Church Staffing | Outsourcing
This content is written for Talanton Church Services.
Thank you for listening to the church staffing podcast where we our goal is to help church leaders make the most out of their ministry. I am Kyle Willis, the Founder of Talanton Church Services here in Tulsa, Oklahoma. At Talanton we aim to come alongside pastors and church leaders to help ease the burden of administration in operations within the church. Today we will be talking about the reasons many organizations outsource specific tasks, how to understand the value and relative price associated with these tasks, and finally how to sell the idea of outsourcing to your current staff or leadership team.
First, regarding church staffing and outsourcing let’s talk about what “outsourcing” is and what “outsourcing” is not. Our working definition of outsourcing for today is “the ability to obtain services from an outside supplier, especially in place of an internal source.” Outsourcing is a common business practice of hiring a party to complete tasks, operations, or services that your team may or may not have the ability to perform. Even in Acts 6:2 the Bible mentions the strategic use of outsourcing by the early church. “So the Twelve gathered all the disciples together and said, “It would not be right for us to neglect the ministry of the word of God in order to wait on tables.” Talanton’s Church Services has used this as a foundation for our work, in that we believe that those who are called to preach the Gospel, should have that as the center of their work and number of hours each week.
Outsourcing from our perspective does not work as a substitute for vision or as a way to avoid addressing problems head on. As a church consultant, many church leaders have said, “Well, we don’t outsource.” While this is a common belief, many of our actual practices show we believe in outsourcing. Do you use a janitorial company to clean your facilities restrooms? Did you cater your last Christmas meal? Do you hand deliver mail to each of your members? Of course not! I mention these just to point out the fact that we all outsource in one form or another.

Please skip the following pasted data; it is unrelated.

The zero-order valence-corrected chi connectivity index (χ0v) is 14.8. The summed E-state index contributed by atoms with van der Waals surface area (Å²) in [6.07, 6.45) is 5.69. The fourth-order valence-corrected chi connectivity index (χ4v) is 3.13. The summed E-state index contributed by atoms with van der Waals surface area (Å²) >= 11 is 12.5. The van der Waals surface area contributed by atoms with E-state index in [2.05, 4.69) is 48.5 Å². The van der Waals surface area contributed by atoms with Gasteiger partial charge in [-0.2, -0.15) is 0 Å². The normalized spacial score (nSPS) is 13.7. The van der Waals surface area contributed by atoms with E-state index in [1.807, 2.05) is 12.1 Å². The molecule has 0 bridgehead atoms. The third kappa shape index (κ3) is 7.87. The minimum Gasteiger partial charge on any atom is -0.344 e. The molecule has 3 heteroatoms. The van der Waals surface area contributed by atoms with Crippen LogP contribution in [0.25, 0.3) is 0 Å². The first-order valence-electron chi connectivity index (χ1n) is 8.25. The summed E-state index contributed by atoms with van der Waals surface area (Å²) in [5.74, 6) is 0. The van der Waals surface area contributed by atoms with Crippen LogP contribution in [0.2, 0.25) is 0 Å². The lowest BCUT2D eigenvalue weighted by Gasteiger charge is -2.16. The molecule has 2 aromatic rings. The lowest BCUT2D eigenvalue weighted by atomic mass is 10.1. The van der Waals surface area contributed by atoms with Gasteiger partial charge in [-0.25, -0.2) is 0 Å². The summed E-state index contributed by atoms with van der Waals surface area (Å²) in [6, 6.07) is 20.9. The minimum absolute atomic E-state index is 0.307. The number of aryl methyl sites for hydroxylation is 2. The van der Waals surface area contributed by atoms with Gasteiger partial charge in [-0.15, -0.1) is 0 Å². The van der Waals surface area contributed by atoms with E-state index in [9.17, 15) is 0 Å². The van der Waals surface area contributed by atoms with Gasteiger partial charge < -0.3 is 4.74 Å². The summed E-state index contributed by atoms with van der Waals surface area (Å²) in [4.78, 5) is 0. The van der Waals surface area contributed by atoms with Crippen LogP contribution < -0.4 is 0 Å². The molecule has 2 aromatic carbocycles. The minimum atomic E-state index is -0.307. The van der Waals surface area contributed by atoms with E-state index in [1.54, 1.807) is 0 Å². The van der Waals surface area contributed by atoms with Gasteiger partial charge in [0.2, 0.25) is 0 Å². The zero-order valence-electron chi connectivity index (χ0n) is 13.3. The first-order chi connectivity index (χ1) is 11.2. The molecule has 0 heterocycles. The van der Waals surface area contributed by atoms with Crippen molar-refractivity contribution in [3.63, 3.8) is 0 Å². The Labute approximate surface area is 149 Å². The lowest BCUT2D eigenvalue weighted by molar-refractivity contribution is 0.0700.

Since we work in church consulting, let’s talk about the reasons why many organizations chose to outsource. The most common reason I see for outsourcing tasks is simply an economic decision. By paying someone else to handle a one-time or reoccurring tasks, business leaders can focus on the other items that are crucial to their business. Of course, you can clean your facilities’ bathrooms, but is that the best use of your leaders’ time from a purely financial viewpoint? Another reason for outsourcing is that an organization lacks the expert knowledge or skill-set. I am not a lawyer, nor a doctor, nor a financial planner, so I can benefit from expert advice. Another reason a church may chose to outsource is a shortage of talent or an overabundance of work. Outsourcing can be especially beneficial for a short-term fill in due to a leave of absence or while trying to find the best candidate. Finally, when considering church staffing and outsourcing, we see a need for outsourcing church talent due to peripheral benefits. Some large churches may be concerned about the number of employees they have due to ACA requirements, a lack of space to house new employees, or other tax and benefit implications. Outsourcing church staff can be a great way to address some or all of these issues.
When considering outsourcing staff, one obstacle you may run up against is the idea of someone else making a profit off of your church. As a fundamental concept, I am not opposed for church consultants making a profit off of the church, in that it is done in an upfront and ethical way. The company who hauls off the trash every Monday makes a profit, so I am personally fine with other companies making a profit. But if you are trying to calculate the correct price or value of some services, I would encourage you to work the math. Let’s say you would pay an internal candidate $20 per hour. Due to benefits, vacations, sales commissions, overhead, and profit of the outsourcing company, one should easily expect to pay an outside company $30 per hour for the same employee. So from a church consultant perspective, a church leader should hope that outsourced employee is 50% more effective than an internal employee. Due to the expertise we mentioned earlier, better practices and systems, and some value for the peace of mind of not having to deal with the task, this value can be realized with the correct partnership in place.
Finally, let us look at how to sell the idea of church staff outsourcing to your staff or leadership team. As church staffing consulting, we believe this is where many deals can fall apart. Some leaders who may be able to benefit the most from outsourcing tasks, are too afraid of having a difficult conversation and explaining that they need help or have a weakness. I would recommend anyone who has decided to explore outsourcing be able to explain the why for consideration. It could cost less, it could be a level of expertise that you do not have, or it could be a season of where your focus is needed elsewhere. Write down the why and address this head-on. At the end of the day, the business world is moving in this direction, and churches should as well, because there is so much value if outsourcing is executed correctly.
So as we know we want to be good stewards of everything that God has entrusted us with, including our staff and to-do list. So if you are out there today and could benefit from outsourcing parts of your staff, please don’t hesitate to give us a call at 405.343.8700 and we would love to come visit you. Once again this has been Kyle Willis with the Talanton Church Services podcast and it’s our pleasure that you have spent time with us today.
Written for Talanton Church Services. Church Staffing | Outsourcing